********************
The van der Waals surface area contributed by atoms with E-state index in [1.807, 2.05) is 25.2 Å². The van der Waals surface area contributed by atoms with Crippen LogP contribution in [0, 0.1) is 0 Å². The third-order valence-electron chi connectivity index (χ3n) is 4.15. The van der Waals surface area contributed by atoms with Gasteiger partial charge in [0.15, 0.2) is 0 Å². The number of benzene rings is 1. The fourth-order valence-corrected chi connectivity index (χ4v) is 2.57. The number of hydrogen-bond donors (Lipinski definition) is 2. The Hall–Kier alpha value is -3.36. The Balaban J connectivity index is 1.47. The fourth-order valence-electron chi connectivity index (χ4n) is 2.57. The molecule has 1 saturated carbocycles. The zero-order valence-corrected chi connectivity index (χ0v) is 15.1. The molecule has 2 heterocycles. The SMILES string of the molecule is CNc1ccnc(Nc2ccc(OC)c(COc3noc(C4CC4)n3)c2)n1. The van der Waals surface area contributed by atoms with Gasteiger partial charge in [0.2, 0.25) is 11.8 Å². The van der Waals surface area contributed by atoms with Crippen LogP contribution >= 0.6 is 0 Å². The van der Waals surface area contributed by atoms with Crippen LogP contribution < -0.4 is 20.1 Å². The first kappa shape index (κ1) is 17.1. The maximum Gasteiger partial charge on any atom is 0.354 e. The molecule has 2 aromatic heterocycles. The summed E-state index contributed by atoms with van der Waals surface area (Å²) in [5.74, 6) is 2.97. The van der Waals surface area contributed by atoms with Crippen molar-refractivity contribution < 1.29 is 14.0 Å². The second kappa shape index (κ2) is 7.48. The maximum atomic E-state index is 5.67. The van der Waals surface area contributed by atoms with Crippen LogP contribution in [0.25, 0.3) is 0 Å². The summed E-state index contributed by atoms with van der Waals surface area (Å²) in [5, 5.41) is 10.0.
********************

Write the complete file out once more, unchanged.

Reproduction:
The van der Waals surface area contributed by atoms with E-state index in [1.807, 2.05) is 25.2 Å². The van der Waals surface area contributed by atoms with Crippen LogP contribution in [0, 0.1) is 0 Å². The third-order valence-electron chi connectivity index (χ3n) is 4.15. The van der Waals surface area contributed by atoms with Gasteiger partial charge in [0.15, 0.2) is 0 Å². The number of benzene rings is 1. The fourth-order valence-corrected chi connectivity index (χ4v) is 2.57. The number of hydrogen-bond donors (Lipinski definition) is 2. The Hall–Kier alpha value is -3.36. The Balaban J connectivity index is 1.47. The fourth-order valence-electron chi connectivity index (χ4n) is 2.57. The molecule has 1 saturated carbocycles. The zero-order valence-corrected chi connectivity index (χ0v) is 15.1. The molecule has 2 heterocycles. The SMILES string of the molecule is CNc1ccnc(Nc2ccc(OC)c(COc3noc(C4CC4)n3)c2)n1. The van der Waals surface area contributed by atoms with Gasteiger partial charge in [0.2, 0.25) is 11.8 Å². The van der Waals surface area contributed by atoms with Crippen LogP contribution >= 0.6 is 0 Å². The van der Waals surface area contributed by atoms with Crippen LogP contribution < -0.4 is 20.1 Å². The first kappa shape index (κ1) is 17.1. The maximum Gasteiger partial charge on any atom is 0.354 e. The molecule has 2 aromatic heterocycles. The summed E-state index contributed by atoms with van der Waals surface area (Å²) in [5.74, 6) is 2.97. The van der Waals surface area contributed by atoms with Crippen molar-refractivity contribution < 1.29 is 14.0 Å². The second kappa shape index (κ2) is 7.48. The maximum atomic E-state index is 5.67. The van der Waals surface area contributed by atoms with Crippen LogP contribution in [0.25, 0.3) is 0 Å². The summed E-state index contributed by atoms with van der Waals surface area (Å²) in [5, 5.41) is 10.0.